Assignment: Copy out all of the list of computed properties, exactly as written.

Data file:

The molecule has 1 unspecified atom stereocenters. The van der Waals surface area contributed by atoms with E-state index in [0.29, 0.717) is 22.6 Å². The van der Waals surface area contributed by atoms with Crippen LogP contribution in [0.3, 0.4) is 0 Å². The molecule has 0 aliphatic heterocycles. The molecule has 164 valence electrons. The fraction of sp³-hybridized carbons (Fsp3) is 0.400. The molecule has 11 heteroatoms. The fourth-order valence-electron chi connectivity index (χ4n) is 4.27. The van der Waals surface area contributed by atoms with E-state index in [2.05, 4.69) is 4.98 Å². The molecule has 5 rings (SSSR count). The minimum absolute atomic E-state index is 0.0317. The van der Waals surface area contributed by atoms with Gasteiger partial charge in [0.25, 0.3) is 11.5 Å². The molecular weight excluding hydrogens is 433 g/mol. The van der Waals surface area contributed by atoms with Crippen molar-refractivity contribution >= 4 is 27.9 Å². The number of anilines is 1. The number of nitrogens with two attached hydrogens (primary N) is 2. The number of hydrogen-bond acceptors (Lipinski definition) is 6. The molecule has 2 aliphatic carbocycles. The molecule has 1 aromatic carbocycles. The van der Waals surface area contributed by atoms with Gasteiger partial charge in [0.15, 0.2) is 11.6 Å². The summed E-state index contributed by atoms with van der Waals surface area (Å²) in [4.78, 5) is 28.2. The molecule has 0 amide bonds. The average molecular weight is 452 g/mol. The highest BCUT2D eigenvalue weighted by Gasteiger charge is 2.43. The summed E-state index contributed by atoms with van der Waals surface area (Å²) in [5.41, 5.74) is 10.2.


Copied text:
The molecule has 1 unspecified atom stereocenters. The van der Waals surface area contributed by atoms with E-state index in [0.29, 0.717) is 22.6 Å². The van der Waals surface area contributed by atoms with Crippen LogP contribution in [0.3, 0.4) is 0 Å². The molecule has 0 aliphatic heterocycles. The molecule has 164 valence electrons. The fraction of sp³-hybridized carbons (Fsp3) is 0.400. The molecule has 11 heteroatoms. The fourth-order valence-electron chi connectivity index (χ4n) is 4.27. The van der Waals surface area contributed by atoms with E-state index in [2.05, 4.69) is 4.98 Å². The molecule has 5 rings (SSSR count). The minimum absolute atomic E-state index is 0.0317. The van der Waals surface area contributed by atoms with Gasteiger partial charge in [0.25, 0.3) is 11.5 Å². The molecular weight excluding hydrogens is 433 g/mol. The van der Waals surface area contributed by atoms with Crippen molar-refractivity contribution >= 4 is 27.9 Å². The number of anilines is 1. The number of nitrogens with two attached hydrogens (primary N) is 2. The number of hydrogen-bond acceptors (Lipinski definition) is 6. The molecule has 2 aliphatic carbocycles. The molecule has 1 aromatic carbocycles. The van der Waals surface area contributed by atoms with Gasteiger partial charge in [0.15, 0.2) is 11.6 Å². The summed E-state index contributed by atoms with van der Waals surface area (Å²) in [4.78, 5) is 28.2. The molecule has 0 amide bonds. The average molecular weight is 452 g/mol. The highest BCUT2D eigenvalue weighted by Gasteiger charge is 2.43. The summed E-state index contributed by atoms with van der Waals surface area (Å²) in [5.41, 5.74) is 10.2.